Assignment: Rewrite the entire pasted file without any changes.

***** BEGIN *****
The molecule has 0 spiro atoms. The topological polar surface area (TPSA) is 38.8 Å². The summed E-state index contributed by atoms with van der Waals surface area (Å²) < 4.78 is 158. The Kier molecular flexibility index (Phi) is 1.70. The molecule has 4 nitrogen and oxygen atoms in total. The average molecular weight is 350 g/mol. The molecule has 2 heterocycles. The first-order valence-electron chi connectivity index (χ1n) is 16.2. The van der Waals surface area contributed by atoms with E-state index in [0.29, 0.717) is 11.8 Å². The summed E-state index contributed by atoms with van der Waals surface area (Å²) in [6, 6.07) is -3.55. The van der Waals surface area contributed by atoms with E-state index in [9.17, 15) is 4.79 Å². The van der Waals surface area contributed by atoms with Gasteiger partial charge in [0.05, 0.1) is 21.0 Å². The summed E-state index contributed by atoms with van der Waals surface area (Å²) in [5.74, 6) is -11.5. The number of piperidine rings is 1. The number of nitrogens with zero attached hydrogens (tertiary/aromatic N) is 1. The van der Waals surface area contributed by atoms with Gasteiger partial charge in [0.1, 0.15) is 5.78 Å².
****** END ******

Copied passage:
The molecule has 0 spiro atoms. The topological polar surface area (TPSA) is 38.8 Å². The summed E-state index contributed by atoms with van der Waals surface area (Å²) < 4.78 is 158. The Kier molecular flexibility index (Phi) is 1.70. The molecule has 4 nitrogen and oxygen atoms in total. The average molecular weight is 350 g/mol. The molecule has 2 heterocycles. The first-order valence-electron chi connectivity index (χ1n) is 16.2. The van der Waals surface area contributed by atoms with E-state index in [0.29, 0.717) is 11.8 Å². The summed E-state index contributed by atoms with van der Waals surface area (Å²) in [6, 6.07) is -3.55. The van der Waals surface area contributed by atoms with E-state index in [9.17, 15) is 4.79 Å². The van der Waals surface area contributed by atoms with Gasteiger partial charge in [0.05, 0.1) is 21.0 Å². The summed E-state index contributed by atoms with van der Waals surface area (Å²) in [5.74, 6) is -11.5. The number of piperidine rings is 1. The number of nitrogens with zero attached hydrogens (tertiary/aromatic N) is 1. The van der Waals surface area contributed by atoms with Gasteiger partial charge in [0.1, 0.15) is 5.78 Å².